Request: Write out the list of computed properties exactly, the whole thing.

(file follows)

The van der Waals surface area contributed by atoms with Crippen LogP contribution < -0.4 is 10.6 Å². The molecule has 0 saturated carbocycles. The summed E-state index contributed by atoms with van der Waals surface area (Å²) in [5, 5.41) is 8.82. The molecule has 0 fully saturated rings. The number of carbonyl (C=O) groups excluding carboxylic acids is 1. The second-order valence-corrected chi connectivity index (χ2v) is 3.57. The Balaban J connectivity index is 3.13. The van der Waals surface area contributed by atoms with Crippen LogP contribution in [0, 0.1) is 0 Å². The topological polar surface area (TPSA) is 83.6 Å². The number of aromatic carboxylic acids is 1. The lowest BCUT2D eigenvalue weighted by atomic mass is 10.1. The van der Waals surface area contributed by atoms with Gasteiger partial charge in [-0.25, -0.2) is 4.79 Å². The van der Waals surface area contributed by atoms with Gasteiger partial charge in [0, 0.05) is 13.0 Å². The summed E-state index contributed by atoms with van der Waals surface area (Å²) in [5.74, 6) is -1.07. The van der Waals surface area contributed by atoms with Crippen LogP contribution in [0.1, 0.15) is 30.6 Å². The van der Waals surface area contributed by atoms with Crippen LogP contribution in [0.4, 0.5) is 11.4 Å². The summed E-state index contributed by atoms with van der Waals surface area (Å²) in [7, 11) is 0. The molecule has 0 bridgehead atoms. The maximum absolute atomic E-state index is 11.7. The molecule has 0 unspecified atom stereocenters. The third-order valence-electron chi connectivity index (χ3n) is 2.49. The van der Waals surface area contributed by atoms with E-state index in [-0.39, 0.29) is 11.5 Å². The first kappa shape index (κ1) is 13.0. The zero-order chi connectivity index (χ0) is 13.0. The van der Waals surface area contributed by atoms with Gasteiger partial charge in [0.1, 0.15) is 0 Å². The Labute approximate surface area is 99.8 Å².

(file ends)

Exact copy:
The van der Waals surface area contributed by atoms with Crippen LogP contribution < -0.4 is 10.6 Å². The molecule has 0 saturated carbocycles. The summed E-state index contributed by atoms with van der Waals surface area (Å²) in [5, 5.41) is 8.82. The molecule has 0 fully saturated rings. The number of carbonyl (C=O) groups excluding carboxylic acids is 1. The second-order valence-corrected chi connectivity index (χ2v) is 3.57. The Balaban J connectivity index is 3.13. The van der Waals surface area contributed by atoms with Crippen LogP contribution in [0, 0.1) is 0 Å². The topological polar surface area (TPSA) is 83.6 Å². The number of aromatic carboxylic acids is 1. The lowest BCUT2D eigenvalue weighted by atomic mass is 10.1. The van der Waals surface area contributed by atoms with Gasteiger partial charge in [-0.25, -0.2) is 4.79 Å². The van der Waals surface area contributed by atoms with Gasteiger partial charge in [0, 0.05) is 13.0 Å². The summed E-state index contributed by atoms with van der Waals surface area (Å²) in [5.74, 6) is -1.07. The van der Waals surface area contributed by atoms with Crippen LogP contribution in [0.1, 0.15) is 30.6 Å². The van der Waals surface area contributed by atoms with Crippen LogP contribution in [0.4, 0.5) is 11.4 Å². The summed E-state index contributed by atoms with van der Waals surface area (Å²) in [7, 11) is 0. The molecule has 0 bridgehead atoms. The maximum absolute atomic E-state index is 11.7. The molecule has 0 unspecified atom stereocenters. The third-order valence-electron chi connectivity index (χ3n) is 2.49. The van der Waals surface area contributed by atoms with E-state index in [-0.39, 0.29) is 11.5 Å². The first kappa shape index (κ1) is 13.0. The zero-order chi connectivity index (χ0) is 13.0. The van der Waals surface area contributed by atoms with Gasteiger partial charge in [0.1, 0.15) is 0 Å². The Labute approximate surface area is 99.8 Å².